Dil say teyree nigaah jigar tak uttar gayee

Ek hee adaa mein dono ko razamand kar gayee

(Your glance went down from my heart to my liver/ With one glance you won my love and my lust.

What induced the eminent poet from Moradabad take it as his takhalus, Jigar Moradabadi' Can any reader help me out'

Naming game

'Remember ' the name has to survive playgrounds, schools, teasing class-mates, nicknames, perhaps future fame; it must be for cooing and more likely being yelled or screamed', writes Ranjitha Ashok in Chennai Latte: A Madras Brew, illustrated with telling cartoons by Biswajeet Balasubramaniam. In that short, amusing essay, she deals with the problem of putting a name tag on a present for a new born child of a friend. It is hard to spell; Jagadwikshat. Her friend assures her that many good Tamils give their children names that are tongue-twisters, for example, Icchudhanva or Vikalinikamba. Tamilians have a penchant for names that are a yard long ' father's name, name of the village and a couple of deities thrown in for good measure. They end up by being known by their initials: TTK, VTK, RGK. They don't have much problem finding pretty names for their daughters. No longer are common names like Sita, Uma or Usha in vogue, instead they have more attractive ones like Jayalakshmi, Vasanti, Shivashankari Narayani, Subbalakshmi etc.

We northerners are not so innovative as our southern brethren. A few names go on being given to sons and daughters at times without sex discrimination. Parents are also not as careful in choosing names which may become embarrassing to their children as they grow up. School-mates can be cruel in giving them nick-names, based on their real names; they hang like halters round their necks for rest of their lives. But I know at least two men who, despite being poorly named, rose to eminence: Tota (parrot) Singh became a minister in the Punjab government. Mota Singh became a judge in England.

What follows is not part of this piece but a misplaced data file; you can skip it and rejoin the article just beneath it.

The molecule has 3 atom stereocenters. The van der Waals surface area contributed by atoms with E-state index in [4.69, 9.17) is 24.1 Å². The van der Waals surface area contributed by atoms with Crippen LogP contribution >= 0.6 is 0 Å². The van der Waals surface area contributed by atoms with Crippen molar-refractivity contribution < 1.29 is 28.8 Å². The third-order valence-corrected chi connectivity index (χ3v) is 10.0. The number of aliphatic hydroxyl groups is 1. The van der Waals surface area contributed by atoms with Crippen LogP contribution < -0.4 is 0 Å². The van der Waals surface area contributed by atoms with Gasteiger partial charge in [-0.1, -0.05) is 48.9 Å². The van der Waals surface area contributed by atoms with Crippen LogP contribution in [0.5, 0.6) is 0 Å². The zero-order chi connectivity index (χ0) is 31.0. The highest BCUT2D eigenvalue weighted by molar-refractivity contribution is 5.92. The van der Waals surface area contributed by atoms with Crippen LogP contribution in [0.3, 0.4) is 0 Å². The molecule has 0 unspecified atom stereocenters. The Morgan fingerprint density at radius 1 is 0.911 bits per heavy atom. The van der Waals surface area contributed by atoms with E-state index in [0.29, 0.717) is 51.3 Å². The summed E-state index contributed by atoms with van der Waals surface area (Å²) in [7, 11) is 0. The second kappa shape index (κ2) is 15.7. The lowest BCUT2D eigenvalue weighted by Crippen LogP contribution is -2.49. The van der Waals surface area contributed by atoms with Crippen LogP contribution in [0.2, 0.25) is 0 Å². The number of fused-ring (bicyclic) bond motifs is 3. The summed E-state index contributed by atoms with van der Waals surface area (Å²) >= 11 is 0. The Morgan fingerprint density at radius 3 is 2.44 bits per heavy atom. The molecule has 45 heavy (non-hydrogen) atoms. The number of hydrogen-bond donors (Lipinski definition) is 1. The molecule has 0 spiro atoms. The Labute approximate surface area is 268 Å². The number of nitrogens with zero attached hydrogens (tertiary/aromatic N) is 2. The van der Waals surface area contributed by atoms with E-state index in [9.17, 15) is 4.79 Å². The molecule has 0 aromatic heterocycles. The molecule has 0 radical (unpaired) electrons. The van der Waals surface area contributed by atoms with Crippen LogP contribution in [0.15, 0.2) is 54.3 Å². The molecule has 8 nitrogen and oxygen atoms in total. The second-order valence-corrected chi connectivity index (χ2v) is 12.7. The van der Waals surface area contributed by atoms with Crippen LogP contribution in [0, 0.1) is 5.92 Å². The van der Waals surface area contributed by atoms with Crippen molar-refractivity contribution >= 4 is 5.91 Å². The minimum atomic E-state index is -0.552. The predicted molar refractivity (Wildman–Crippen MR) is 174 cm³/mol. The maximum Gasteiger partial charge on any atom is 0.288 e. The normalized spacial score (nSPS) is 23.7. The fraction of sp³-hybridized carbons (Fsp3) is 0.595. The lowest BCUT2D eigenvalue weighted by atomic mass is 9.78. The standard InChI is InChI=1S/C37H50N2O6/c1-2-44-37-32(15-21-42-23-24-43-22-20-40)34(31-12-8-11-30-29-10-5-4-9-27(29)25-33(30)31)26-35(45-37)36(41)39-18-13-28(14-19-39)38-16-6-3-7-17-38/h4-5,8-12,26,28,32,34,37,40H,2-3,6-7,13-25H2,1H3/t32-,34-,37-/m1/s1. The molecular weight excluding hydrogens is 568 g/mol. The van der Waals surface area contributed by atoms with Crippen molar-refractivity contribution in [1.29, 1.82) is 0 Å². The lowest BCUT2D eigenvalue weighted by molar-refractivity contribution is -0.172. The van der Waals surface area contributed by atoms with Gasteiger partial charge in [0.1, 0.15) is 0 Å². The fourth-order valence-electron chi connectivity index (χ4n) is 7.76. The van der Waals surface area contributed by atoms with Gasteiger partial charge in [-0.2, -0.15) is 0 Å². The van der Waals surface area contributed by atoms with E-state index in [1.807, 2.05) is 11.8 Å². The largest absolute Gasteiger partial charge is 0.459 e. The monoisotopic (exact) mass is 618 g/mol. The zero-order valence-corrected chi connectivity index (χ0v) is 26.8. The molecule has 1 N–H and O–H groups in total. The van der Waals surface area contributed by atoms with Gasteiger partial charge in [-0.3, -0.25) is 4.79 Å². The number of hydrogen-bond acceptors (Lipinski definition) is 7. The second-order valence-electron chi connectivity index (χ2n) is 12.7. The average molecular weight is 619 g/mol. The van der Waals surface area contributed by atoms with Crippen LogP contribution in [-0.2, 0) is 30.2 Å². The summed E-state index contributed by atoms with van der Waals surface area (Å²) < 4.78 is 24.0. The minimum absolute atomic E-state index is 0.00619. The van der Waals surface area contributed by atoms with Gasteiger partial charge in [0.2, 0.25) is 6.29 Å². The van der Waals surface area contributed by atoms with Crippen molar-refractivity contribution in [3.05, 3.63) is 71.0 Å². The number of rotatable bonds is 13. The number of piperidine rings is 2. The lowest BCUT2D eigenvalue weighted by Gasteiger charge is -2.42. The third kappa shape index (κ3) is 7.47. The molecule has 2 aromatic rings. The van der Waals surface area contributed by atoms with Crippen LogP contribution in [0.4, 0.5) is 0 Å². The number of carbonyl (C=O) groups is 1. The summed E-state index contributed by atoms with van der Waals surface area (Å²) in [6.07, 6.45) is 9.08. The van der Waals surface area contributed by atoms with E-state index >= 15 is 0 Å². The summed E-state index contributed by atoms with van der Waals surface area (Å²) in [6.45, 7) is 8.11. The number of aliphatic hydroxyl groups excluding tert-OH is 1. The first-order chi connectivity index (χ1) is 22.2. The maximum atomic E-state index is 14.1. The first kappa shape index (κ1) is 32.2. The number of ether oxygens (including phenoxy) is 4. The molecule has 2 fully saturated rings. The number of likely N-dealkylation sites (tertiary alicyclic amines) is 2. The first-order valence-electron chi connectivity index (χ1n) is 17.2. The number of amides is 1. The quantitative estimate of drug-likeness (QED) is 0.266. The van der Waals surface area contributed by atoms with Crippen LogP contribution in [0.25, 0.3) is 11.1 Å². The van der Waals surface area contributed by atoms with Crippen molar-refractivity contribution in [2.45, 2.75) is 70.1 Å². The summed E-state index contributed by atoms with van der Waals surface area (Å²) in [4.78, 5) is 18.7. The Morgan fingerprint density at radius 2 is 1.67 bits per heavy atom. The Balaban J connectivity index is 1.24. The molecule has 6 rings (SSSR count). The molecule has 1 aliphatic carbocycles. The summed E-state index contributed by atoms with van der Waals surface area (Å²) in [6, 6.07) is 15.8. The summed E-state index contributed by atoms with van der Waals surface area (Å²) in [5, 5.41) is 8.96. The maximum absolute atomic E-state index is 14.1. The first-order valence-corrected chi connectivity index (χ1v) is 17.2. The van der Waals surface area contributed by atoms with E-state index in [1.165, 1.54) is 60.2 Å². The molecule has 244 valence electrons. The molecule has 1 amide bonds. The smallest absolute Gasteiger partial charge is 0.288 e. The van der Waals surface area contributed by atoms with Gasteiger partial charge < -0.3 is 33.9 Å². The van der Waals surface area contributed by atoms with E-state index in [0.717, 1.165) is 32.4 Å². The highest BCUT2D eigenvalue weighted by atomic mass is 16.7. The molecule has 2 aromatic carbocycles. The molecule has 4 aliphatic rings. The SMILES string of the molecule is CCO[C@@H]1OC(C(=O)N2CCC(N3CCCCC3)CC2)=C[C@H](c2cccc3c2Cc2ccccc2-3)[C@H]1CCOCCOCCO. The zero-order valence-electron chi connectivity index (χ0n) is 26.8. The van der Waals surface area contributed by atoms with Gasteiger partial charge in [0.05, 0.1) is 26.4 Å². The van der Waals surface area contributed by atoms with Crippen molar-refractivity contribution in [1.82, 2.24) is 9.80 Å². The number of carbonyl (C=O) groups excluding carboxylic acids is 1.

Love thy neighbour

A sweetness spreads across their faces

As Manmohan and Musharraf smile

And a silent joy and subdued hope

Of immense scope

Suffuses the sub-continent

Silent and subdued, because the blood of our Kargil youth

Still flows from our eyes;

Suspicion, even cynicism is not entirely out of place

When we remember the Agra disgrace,

But then, trade is the worst enemy of terrorism

And commerce a friend of peace,

There is no interest, they say, better than self-interest

And whatever suits me is always the best,

So, if not culture and common language, profit is the thing

And not for nothing doth the bard sing;

Love thy neighbour, for he could be closer than your brother.

So, though never give up caution, never in readiness fail

Hail Musharraf, our Manmohan Singh, hail

And may their duet continue to regale.

(Courtesy: Kuldip Salil, Delhi)